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Editorials

  • King's dream must become our dream

    Fifty years ago this week, Martin Luther King Jr. delivered one of the most memorable speeches of our generation.
    His “I Have A Dream” speech in Washington, D.C., crystallized the growing unrest and impatience among black citizens, but his soaring rhetoric that day also painted a vision for the rest of the nation of what needed to happen to bring equal opportunity to all Americans.

  • School's open – drive carefully, get involved

    School’s in session!
    As area students and teachers returned to the classroom this week, the beginning of another school year affects more than their daily schedules. It impacts the entire community.
    First and foremost, we urge motorists to use extreme caution around schools and other high-traffic intersections in town. Students on their way to and from school have many things on their minds, and safely sharing the road with motorists is frequently not on the top of the list. Be extra vigilant, particularly in the hour before school and after school.

  • Voluntary cleanup better than rules

    The Fayette County Board asked for input on a proposed solid waste ordinance. At Tuesday’s public hearing, it got an earful!
    The hearing attracted nearly 200 people, and virtually no one had anything good to say about the ordinance – the stated purpose of which is to protect citizens from nuisances deemed “potentially injurious to public safety, health and welfare.”

  • Area's generosity shown once again

    We’ve said it before, but it bears repeating again.
    Fayette County residents are among the most generous people anywhere. Period.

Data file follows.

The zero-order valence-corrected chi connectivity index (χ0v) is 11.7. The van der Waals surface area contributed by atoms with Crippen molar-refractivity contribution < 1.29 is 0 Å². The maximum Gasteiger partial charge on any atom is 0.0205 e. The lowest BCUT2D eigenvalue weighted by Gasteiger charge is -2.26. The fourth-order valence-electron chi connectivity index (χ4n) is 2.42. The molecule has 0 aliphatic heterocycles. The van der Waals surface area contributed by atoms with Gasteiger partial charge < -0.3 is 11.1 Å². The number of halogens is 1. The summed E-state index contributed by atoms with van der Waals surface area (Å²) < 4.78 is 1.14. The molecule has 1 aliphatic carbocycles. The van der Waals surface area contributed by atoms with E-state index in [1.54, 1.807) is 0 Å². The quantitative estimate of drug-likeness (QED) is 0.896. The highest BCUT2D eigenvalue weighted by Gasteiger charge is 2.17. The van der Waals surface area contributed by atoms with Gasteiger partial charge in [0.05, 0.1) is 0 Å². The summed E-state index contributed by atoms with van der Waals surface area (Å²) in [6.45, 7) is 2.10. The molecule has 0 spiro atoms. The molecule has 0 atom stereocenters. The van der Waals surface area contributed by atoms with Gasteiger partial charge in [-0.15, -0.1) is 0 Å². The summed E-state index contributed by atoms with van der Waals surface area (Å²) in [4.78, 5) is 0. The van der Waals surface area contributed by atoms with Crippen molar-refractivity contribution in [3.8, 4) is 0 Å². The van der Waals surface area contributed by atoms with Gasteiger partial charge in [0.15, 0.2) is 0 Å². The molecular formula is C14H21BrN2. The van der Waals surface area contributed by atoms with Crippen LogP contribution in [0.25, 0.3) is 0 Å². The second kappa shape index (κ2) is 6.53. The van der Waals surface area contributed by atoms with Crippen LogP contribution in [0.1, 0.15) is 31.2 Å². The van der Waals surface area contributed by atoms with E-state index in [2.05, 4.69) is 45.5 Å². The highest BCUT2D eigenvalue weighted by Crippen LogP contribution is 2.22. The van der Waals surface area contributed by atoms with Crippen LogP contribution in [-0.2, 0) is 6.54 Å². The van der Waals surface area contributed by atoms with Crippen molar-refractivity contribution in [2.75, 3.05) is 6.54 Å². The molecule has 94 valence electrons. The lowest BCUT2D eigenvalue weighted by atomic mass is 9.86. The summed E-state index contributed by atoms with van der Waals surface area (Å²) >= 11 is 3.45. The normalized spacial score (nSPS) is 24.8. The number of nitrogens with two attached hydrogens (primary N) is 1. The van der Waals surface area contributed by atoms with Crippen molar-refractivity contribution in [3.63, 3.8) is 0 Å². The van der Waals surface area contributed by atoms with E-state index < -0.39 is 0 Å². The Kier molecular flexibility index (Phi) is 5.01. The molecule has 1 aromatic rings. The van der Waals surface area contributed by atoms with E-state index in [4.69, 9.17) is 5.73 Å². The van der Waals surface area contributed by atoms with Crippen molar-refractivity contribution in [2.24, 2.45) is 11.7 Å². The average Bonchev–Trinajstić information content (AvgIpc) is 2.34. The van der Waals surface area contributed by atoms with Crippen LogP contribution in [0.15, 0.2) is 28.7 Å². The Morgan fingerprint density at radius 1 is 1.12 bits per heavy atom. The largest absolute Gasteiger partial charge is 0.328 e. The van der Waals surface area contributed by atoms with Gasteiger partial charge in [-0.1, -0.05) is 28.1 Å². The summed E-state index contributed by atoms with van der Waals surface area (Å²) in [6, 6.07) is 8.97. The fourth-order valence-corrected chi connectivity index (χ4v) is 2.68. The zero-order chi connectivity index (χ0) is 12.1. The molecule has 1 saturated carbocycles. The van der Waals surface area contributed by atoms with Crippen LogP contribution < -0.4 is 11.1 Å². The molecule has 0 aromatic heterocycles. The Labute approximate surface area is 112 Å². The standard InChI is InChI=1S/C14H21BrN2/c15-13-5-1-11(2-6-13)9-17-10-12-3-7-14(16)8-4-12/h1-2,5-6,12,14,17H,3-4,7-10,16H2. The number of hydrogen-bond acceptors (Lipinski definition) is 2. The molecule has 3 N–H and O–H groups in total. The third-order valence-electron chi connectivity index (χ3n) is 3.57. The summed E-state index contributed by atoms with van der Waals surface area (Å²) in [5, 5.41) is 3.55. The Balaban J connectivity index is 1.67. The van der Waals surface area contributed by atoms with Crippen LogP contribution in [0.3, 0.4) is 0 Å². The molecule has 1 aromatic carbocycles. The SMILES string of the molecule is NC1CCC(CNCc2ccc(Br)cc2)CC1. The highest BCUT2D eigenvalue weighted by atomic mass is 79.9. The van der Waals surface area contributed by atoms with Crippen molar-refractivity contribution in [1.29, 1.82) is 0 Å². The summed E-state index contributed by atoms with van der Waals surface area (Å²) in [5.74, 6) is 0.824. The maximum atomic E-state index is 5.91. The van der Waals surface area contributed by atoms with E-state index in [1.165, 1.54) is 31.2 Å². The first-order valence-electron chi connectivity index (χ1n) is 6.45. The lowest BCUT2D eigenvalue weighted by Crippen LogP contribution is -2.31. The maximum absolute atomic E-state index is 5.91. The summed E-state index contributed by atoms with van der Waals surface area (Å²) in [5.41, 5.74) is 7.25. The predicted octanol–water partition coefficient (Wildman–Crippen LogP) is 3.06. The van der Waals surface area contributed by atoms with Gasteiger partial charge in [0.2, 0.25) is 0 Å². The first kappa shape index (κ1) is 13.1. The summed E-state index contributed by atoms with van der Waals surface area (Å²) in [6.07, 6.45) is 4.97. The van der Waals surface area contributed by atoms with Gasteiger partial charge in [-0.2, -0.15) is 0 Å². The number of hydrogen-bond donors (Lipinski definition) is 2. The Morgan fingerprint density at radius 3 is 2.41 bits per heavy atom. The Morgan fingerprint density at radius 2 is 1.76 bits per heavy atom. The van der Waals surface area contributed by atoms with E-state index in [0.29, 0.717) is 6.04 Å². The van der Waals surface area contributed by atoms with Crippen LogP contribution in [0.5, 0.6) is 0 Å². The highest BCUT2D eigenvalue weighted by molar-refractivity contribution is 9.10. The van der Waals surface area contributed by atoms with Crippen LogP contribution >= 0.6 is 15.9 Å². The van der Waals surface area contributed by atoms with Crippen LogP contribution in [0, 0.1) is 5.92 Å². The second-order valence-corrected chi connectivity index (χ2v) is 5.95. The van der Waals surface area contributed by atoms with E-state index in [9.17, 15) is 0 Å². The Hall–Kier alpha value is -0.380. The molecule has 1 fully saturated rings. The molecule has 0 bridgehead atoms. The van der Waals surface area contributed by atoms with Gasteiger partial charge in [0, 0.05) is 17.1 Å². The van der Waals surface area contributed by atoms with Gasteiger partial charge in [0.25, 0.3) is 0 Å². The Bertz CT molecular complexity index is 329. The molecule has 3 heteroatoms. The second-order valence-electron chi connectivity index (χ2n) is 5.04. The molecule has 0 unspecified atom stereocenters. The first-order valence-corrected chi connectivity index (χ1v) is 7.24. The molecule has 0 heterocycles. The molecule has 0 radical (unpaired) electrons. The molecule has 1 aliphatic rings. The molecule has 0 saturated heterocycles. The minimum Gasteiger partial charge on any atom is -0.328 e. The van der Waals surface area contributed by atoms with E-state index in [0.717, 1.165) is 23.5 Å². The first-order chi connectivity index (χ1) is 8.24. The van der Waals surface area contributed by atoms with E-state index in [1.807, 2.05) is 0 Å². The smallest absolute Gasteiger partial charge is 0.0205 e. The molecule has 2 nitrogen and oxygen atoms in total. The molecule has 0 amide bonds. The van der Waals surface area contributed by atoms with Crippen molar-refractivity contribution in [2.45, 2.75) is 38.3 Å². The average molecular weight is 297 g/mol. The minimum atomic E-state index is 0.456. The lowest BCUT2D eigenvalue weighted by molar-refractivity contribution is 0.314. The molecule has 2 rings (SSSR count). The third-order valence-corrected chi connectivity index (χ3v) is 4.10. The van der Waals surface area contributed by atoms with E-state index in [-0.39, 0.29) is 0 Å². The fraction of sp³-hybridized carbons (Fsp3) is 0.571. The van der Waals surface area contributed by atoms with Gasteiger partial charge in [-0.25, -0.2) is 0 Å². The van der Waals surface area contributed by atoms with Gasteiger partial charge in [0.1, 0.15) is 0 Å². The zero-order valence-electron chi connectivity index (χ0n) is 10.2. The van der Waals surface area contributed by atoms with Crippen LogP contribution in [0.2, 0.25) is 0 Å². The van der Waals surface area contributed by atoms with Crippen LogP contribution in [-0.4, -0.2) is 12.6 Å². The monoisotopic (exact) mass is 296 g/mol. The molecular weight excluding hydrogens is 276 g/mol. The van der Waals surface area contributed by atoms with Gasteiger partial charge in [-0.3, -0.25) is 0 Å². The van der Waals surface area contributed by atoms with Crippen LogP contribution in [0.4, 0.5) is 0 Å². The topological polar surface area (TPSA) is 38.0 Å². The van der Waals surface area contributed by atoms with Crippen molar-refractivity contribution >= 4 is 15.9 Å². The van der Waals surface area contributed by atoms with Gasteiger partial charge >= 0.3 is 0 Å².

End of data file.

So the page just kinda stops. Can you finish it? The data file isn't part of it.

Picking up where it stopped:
We’ve seen people pitch in when natural disasters strike their neighbors. We’ve seen them gather around friends and family when they lose loved ones. And we’ve seen them respond selflessly when someone is stricken with a medical condition.

  • Consider options to more stop signs

    A discussion on Monday at a meeting of Vandalia’s and streets and public safety committees pitted the possible preservation of a short-line railroad here against the efficient flow of traffic within the city.

  • Local control of schools is best

    Years ago, in a movie called "Network," a now-famous line was uttered by a ranting television journalist. After recounting his concerns about the direction society was heading, he urged his listeners to go to their windows, lean out  and yell: "I'm mad as hell, and I'm not going to take this anymore."

  • Enjoy the history at Lincoln festival

    In normal times, a person can’t go very far in Vandalia without running into something connected with Abraham Lincoln.
    This weekend, it’ll be downright impossible.
    The reason is that this weekend Vandalia will be hosting an event called the Lincoln Heritage Festival on the grounds of the Vandalia Statehouse – with spillover activities in several areas of the community.

  • Input needed on proposed nuisance laws

    An old saying goes something like this: “Your freedom ends where my nose begins.”
    It’s a word picture of how we interact with those around us. For instance, one person is perfectly free to swing his fist around, but the moment his fist encounters another person’s nose, the situation has changed.
    The blow is likely result in retaliation by the offended party – either in the form of a return fist or in a complaint being lodged with law enforcement officials.

  • We have much to celebrate on Fourth of July

    Two hundred and thirty-seven years ago, representatives of the 13 American colonies gathered together to do something radical. In essence, they said, “Enough is enough.” They declared their independence from Great Britain.
    Thomas Jefferson, always a man with a flair for words, put in their sentiments into a document known as the Declaration of Independence. It read:

  • Positively better on Fourth Street

    With only a few details remaining to be completed, Vandalia residents now can see what the streetscape project will do to improve the appearance of the 100 and 200 blocks of South Fourth Street.
    And it’s significant.
    The new sidewalks are a huge improvement (for cosmetics appearance as well as pedestrian safety), the period lighting ties those blocks into the improvements made on Gallatin Street and the asphalt overlay gives the street a like-new appearance.